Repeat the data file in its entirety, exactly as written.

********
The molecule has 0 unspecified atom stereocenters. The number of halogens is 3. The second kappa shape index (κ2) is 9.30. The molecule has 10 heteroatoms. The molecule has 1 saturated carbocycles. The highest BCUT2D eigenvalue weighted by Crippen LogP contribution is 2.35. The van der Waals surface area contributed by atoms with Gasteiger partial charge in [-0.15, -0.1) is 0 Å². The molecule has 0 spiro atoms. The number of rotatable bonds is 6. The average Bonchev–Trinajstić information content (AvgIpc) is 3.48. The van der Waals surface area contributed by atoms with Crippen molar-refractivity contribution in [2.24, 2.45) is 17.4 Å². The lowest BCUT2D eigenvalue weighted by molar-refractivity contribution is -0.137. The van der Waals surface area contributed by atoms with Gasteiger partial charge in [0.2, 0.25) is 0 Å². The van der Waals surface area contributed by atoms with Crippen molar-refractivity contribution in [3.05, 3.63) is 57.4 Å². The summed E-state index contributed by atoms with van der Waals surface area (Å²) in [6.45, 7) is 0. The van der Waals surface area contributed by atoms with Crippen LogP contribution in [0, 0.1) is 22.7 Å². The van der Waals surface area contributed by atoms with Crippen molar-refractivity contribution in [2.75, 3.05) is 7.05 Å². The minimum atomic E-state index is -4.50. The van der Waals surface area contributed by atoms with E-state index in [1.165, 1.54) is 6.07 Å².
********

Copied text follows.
The molecule has 0 unspecified atom stereocenters. The number of halogens is 3. The second kappa shape index (κ2) is 9.30. The molecule has 10 heteroatoms. The molecule has 1 saturated carbocycles. The highest BCUT2D eigenvalue weighted by Crippen LogP contribution is 2.35. The van der Waals surface area contributed by atoms with Gasteiger partial charge in [-0.15, -0.1) is 0 Å². The molecule has 0 spiro atoms. The number of rotatable bonds is 6. The average Bonchev–Trinajstić information content (AvgIpc) is 3.48. The van der Waals surface area contributed by atoms with Crippen molar-refractivity contribution in [2.24, 2.45) is 17.4 Å². The lowest BCUT2D eigenvalue weighted by molar-refractivity contribution is -0.137. The van der Waals surface area contributed by atoms with Gasteiger partial charge in [0.2, 0.25) is 0 Å². The van der Waals surface area contributed by atoms with Crippen molar-refractivity contribution in [3.05, 3.63) is 57.4 Å². The summed E-state index contributed by atoms with van der Waals surface area (Å²) in [6.45, 7) is 0. The van der Waals surface area contributed by atoms with Crippen LogP contribution in [0, 0.1) is 22.7 Å². The van der Waals surface area contributed by atoms with Crippen molar-refractivity contribution in [2.75, 3.05) is 7.05 Å². The minimum atomic E-state index is -4.50. The van der Waals surface area contributed by atoms with E-state index in [1.165, 1.54) is 6.07 Å².